JR: Not any more. Mainly I listen to jazz (thank’s to one of my best friends: Siim Aimla, an Estonian jazz-hero today), blues, some old rock’n’roll, some country, triphop, some indie-rock, contemporary Estonian rap… Some really deep-dark rooted estonian folk-shit. It just has to make me curious. I don’t belong to any movement or subculture, but I continue to be interested.

3:AM: You seem to reflect this in your readings, using music aside your performances. Is this central to your work, this freedom of poetic expression?

JR: Yeah, I am a performing poet, I need to be on stage. With or without music. Estonian poetry has been written down on the paper only for the last two centuries, until that time it used to be oral. For me it is about singing it out aloud, about telling stories and finding new expressive ways. Theatre is not far from what I expect from modern literature.

3:AM: You assisted in translating Ginsberg into Estonian, was this a project conceived of by your own appreciation of his works or by a publisher? Do you feel a kinship with Beat methodology and poetry?

JR: Allen Ginsberg was one of the heroes of my youth. There among Elvis Presley, John Lennon, Tom Waits, Ernest Hemingway and all the other guys I’d fall for sexually or intellectually or emotionally. Ginsberg wrote poetry that would deflower you. So he was important, but he was not alone there.

3:AM: What are your feelings toward the Estonian poetry landscape, it’s culture? Do you receive public support, and recognition?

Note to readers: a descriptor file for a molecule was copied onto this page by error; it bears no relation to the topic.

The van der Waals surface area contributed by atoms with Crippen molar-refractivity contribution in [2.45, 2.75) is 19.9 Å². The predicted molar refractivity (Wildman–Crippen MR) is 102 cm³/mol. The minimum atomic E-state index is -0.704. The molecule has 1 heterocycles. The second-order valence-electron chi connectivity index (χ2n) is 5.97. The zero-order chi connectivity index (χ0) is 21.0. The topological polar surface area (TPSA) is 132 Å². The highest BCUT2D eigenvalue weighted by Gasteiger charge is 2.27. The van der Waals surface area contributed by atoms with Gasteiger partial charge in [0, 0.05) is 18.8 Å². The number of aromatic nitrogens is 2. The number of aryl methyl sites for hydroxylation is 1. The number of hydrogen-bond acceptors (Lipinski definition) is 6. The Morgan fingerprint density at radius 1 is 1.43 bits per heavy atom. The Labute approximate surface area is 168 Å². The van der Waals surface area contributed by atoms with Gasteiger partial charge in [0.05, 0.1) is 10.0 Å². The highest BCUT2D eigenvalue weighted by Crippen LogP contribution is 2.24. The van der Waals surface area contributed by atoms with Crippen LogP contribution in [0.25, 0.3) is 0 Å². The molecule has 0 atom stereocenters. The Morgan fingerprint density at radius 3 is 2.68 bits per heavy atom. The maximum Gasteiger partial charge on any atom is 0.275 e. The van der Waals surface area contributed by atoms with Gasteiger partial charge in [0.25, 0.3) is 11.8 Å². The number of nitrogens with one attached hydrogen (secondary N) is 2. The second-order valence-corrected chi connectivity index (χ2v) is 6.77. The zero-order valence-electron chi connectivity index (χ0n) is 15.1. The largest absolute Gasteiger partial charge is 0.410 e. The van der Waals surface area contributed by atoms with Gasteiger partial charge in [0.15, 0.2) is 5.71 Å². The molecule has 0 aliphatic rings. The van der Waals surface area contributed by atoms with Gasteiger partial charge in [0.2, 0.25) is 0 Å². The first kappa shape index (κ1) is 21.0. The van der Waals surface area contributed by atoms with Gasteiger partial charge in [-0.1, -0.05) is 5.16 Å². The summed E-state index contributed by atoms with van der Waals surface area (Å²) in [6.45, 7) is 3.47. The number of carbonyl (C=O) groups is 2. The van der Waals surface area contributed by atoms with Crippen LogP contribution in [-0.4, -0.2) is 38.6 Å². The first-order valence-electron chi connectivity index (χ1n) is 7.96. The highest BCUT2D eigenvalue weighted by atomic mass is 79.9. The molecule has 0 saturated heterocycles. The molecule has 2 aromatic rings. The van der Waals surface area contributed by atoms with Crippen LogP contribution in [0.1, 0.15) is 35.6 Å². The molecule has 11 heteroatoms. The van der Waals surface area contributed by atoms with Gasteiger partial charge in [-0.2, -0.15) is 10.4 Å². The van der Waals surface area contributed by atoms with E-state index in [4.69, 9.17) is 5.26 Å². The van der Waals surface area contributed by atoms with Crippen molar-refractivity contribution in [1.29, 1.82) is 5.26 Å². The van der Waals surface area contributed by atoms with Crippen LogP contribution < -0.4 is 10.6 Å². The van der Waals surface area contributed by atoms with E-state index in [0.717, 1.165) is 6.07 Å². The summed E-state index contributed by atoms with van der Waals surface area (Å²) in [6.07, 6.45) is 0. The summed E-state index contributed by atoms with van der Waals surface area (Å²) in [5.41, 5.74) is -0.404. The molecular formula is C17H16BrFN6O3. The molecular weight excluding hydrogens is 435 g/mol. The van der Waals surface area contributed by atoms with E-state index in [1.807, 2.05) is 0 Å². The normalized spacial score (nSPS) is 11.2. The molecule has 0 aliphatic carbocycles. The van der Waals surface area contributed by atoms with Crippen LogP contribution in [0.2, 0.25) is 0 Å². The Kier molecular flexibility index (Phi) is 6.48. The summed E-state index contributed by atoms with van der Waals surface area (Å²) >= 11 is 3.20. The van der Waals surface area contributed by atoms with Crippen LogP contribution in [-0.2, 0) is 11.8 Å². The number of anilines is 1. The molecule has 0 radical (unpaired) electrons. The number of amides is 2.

JR: I’m a fan. And a missionary. And a believer. Support? I’ve been fighting for the room we have. For instance, I guess Estonia is the only state in Europe which has a poem on the air each night on the national TV just after the main news. Can you imagine that? We have a couple of literature festivals, even underground events, jazz-poetry clubs. Yeah, the book-sales aren’t the greatest. But considering the less than one million possible readers (ca 960 000 Estonians altogether) and about 100 new poetry books being published annually (!!!), at least for the last few years… What more could one expect? It’s the edges of Europe — we always have more poetry inside us. Estonia stands on the border of Europe, and I’m not speaking of European Union, but something deeper inside. So being an Estonian poet, it’s always something political also, even if you try to write about the sunset in the Western Gulf. But that would be a bit east from your beautiful islands.

Check out the original interview at:

SJ Fowler
is the author of four poetry collections, Red Museum (Knives Forks and Spoons Press), Fights (Veer books), Minimum Security Prison Dentistry (AAA press) and the Lamb pit (Eggbox publishing). He is the UK poetry editor of Lyrikline and 3:AM magazine, and has had poetry commissioned by the London Sinfonietta and the Tate. He is a full time employee of the British Museum and a postgraduate student at the Contemporary Centre for Poetic Research, University of London. – –